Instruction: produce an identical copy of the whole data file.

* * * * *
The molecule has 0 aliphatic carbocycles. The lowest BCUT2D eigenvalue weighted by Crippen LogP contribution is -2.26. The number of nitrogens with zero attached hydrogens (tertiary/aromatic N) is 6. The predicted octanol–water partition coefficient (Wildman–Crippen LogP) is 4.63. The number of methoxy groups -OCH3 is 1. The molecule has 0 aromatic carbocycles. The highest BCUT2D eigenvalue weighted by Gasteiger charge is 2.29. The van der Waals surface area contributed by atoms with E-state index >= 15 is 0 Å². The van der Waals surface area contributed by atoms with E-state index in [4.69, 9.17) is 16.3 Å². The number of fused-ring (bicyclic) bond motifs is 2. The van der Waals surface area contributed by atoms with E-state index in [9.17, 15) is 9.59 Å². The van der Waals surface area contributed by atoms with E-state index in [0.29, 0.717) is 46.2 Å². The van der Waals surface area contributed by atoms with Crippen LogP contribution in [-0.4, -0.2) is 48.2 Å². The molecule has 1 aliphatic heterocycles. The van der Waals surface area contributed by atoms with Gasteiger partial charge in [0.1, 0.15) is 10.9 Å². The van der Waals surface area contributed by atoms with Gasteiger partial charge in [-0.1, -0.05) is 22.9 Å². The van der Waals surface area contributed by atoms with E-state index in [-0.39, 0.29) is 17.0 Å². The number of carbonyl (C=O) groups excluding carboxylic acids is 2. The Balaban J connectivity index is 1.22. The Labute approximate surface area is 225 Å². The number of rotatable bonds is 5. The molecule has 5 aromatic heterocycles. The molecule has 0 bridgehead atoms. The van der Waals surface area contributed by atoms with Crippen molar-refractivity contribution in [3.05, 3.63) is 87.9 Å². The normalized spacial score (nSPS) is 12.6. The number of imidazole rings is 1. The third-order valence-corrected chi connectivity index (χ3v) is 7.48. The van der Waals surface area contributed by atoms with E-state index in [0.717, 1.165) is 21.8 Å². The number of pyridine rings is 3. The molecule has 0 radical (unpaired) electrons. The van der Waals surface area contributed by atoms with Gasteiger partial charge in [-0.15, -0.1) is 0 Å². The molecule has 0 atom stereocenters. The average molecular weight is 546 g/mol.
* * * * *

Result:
The molecule has 0 aliphatic carbocycles. The lowest BCUT2D eigenvalue weighted by Crippen LogP contribution is -2.26. The number of nitrogens with zero attached hydrogens (tertiary/aromatic N) is 6. The predicted octanol–water partition coefficient (Wildman–Crippen LogP) is 4.63. The number of methoxy groups -OCH3 is 1. The molecule has 0 aromatic carbocycles. The highest BCUT2D eigenvalue weighted by Gasteiger charge is 2.29. The van der Waals surface area contributed by atoms with E-state index >= 15 is 0 Å². The van der Waals surface area contributed by atoms with E-state index in [4.69, 9.17) is 16.3 Å². The number of fused-ring (bicyclic) bond motifs is 2. The van der Waals surface area contributed by atoms with E-state index in [9.17, 15) is 9.59 Å². The van der Waals surface area contributed by atoms with E-state index in [0.29, 0.717) is 46.2 Å². The van der Waals surface area contributed by atoms with Crippen LogP contribution in [-0.4, -0.2) is 48.2 Å². The molecule has 1 aliphatic heterocycles. The van der Waals surface area contributed by atoms with Gasteiger partial charge in [0.1, 0.15) is 10.9 Å². The van der Waals surface area contributed by atoms with Gasteiger partial charge in [-0.1, -0.05) is 22.9 Å². The van der Waals surface area contributed by atoms with E-state index in [-0.39, 0.29) is 17.0 Å². The number of carbonyl (C=O) groups excluding carboxylic acids is 2. The Balaban J connectivity index is 1.22. The Labute approximate surface area is 225 Å². The number of rotatable bonds is 5. The molecule has 5 aromatic heterocycles. The molecule has 0 bridgehead atoms. The van der Waals surface area contributed by atoms with Crippen molar-refractivity contribution in [3.05, 3.63) is 87.9 Å². The normalized spacial score (nSPS) is 12.6. The number of imidazole rings is 1. The third-order valence-corrected chi connectivity index (χ3v) is 7.48. The van der Waals surface area contributed by atoms with E-state index in [0.717, 1.165) is 21.8 Å². The number of pyridine rings is 3. The molecule has 0 radical (unpaired) electrons. The van der Waals surface area contributed by atoms with Gasteiger partial charge in [-0.15, -0.1) is 0 Å². The molecule has 0 atom stereocenters. The average molecular weight is 546 g/mol.